In the last two US-India meetings, agreements known as LEMOA and COMCASA were signed. Chinese experts said that signing the BECA, which would enable Washington and New Delhi to share classified military information, military facilities, highly sensitive communication equipment and geospatial maps, signals that bilateral defense relations will be upgraded to the "would-be ally" level. 

Wang Se, an assistant professor at the Institute of South Asian Studies of the China Institute of Contemporary International Relations, noted that internet security and anti-epidemic cooperation would also be an important topic. In June, India banned nearly 60 Chinese mobile apps, including TikTok, citing national security concerns, a move followed by the US. 

Wang predicted that in the long term, India-US ties will be deepened, especially in the military field, but they will not form a traditional alliance like the one between the US and Japan as the purpose of the US wooing India is to serve its global strategy, not to make India stronger. 

All talk, little substance

Although the BECA signing, if it happens, would elevate US-India military cooperation to next level, Chinese experts doubt the pact's effectiveness, denouncing it as all talk, but little substance. 

India's defense system lags behind that of China's in many aspects which cannot be make up by the BECA alone, said Qian, noting that similar military cooperation between India and the US occurred after the 1962 China-India War, but it did not play a significant role for China, which at that time was relatively economically and militarily struggling, never mind the advanced China of today.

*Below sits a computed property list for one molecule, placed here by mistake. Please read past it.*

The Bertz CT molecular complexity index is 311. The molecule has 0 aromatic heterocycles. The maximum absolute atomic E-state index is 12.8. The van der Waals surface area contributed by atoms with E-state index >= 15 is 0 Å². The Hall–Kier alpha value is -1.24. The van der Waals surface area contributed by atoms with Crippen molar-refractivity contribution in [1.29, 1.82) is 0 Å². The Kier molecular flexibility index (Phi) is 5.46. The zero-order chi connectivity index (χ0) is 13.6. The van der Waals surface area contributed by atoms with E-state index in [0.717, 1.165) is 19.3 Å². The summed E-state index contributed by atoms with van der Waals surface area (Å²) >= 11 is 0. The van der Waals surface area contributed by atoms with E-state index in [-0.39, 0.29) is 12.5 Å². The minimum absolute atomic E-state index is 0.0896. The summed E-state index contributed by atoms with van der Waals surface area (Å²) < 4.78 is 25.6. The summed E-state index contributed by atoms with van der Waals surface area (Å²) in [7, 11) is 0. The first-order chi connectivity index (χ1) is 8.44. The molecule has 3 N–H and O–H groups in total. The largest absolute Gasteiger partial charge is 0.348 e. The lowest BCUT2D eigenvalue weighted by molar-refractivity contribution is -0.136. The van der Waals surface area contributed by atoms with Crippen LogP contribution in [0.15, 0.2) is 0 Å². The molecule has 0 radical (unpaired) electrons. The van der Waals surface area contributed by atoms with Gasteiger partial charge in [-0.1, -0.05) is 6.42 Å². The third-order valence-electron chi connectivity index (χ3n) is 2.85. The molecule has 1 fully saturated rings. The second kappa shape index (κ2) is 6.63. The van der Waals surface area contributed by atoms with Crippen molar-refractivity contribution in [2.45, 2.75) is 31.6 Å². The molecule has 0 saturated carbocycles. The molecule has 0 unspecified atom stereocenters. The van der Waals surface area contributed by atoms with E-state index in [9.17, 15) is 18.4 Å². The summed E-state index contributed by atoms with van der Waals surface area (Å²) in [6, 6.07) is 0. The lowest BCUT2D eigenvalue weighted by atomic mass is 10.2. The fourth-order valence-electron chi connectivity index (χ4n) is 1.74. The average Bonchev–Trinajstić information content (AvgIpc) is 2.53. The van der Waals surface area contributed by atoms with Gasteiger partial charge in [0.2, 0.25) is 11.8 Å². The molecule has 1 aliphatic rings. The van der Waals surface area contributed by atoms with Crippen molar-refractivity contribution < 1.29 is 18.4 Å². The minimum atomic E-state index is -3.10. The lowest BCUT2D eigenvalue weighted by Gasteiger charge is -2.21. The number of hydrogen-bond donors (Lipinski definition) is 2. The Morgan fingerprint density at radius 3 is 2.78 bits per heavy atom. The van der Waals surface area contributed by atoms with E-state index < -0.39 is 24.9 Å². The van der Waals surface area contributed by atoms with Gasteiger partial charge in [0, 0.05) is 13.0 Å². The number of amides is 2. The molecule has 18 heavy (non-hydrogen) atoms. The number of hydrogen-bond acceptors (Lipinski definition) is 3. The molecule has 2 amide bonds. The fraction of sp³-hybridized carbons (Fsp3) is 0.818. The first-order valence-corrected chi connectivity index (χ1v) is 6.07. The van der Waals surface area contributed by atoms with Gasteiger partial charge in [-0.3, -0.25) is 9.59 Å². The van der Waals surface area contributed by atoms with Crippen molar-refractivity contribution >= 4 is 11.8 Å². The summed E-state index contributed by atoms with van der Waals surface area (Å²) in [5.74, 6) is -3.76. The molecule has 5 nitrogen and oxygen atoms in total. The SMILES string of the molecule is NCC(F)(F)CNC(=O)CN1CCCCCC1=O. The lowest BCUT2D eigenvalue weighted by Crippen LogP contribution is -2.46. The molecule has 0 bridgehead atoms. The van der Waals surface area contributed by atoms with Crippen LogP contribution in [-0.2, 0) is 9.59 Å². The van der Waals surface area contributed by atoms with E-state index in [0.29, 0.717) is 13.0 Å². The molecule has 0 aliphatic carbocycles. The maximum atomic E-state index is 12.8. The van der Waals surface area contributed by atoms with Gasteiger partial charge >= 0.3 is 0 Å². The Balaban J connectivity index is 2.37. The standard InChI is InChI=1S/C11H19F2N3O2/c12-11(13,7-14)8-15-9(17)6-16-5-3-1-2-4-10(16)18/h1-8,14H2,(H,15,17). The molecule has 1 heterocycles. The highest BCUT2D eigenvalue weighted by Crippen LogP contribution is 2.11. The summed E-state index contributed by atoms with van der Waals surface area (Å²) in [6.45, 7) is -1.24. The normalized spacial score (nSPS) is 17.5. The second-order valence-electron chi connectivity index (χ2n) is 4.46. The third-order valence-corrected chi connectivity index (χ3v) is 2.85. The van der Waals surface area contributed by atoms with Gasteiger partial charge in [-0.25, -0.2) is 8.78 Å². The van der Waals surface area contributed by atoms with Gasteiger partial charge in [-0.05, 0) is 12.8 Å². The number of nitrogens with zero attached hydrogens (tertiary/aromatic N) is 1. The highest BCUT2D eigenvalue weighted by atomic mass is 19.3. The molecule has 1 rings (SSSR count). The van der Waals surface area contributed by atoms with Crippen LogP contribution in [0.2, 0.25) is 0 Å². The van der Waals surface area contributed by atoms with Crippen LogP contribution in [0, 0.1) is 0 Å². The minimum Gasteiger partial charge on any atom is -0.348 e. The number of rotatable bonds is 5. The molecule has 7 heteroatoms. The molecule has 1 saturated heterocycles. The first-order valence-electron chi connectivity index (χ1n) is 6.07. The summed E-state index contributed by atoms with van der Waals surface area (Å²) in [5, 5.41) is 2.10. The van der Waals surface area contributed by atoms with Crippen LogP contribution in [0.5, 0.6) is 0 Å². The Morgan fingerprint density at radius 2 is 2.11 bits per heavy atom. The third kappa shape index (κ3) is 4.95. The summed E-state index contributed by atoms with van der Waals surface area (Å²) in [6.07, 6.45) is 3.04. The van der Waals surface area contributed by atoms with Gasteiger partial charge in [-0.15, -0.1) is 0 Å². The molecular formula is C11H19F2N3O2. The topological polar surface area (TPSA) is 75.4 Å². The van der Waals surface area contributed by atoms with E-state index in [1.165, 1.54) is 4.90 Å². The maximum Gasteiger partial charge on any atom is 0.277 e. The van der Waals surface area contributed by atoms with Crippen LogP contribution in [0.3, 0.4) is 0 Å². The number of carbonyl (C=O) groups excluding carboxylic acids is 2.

By pushing forward the pact, the US also wants to peddle military equipment to India, the Tsinghua expert said, pointing out that the US had tried to sell F-21 fighter jets to India last year, which New Delhi did not buy presumably because the F-21 resembles the F-16 and is seen as just a rebranded version of the fighter. "And India, with its incompatible military equipment imported from many other countries, cannot afford large purchases of US arms," Qian said. 

Meanwhile, India will never forsake its fundamental principle of nonalignment as the country has never wanted to be an accomplice of the US, but has always strived to be a leader in South Asia, Wang noted.

Analysts pointed out that India's interactions with Russia have been a bump in the road that has affected US trust in the country. In October, US Assistant Secretary of State Clarke Cooper once again cautioned India against going ahead with the procurement of S-400 missile defense systems and other armaments from Russia. 

A US federal law, the Countering America's Adversaries through Sanction Act, imposes sanctions on countries that engage in defense and intelligence transactions with Iran, North Korea and Russia. 

With a maximum speed of 17,000 kilometers per hour, the S-400 is superior to the US Patriot missile system, which has a speed of 5,000 kilometers per hour. 

"India should have clear awareness of the need to maintain its strategic autonomy. Although the US shows it is willing to reach a high strategic consensus on defense, the country will never allow its jobs and core technologies to be transferred to India," Wang said.

Qian pointed out that after the result of US election is known, it will have a huge impact on the country's subsequent diplomatic ties and focus. "How long the honeymoon between India and the US will be maintained remains a question," Qian said.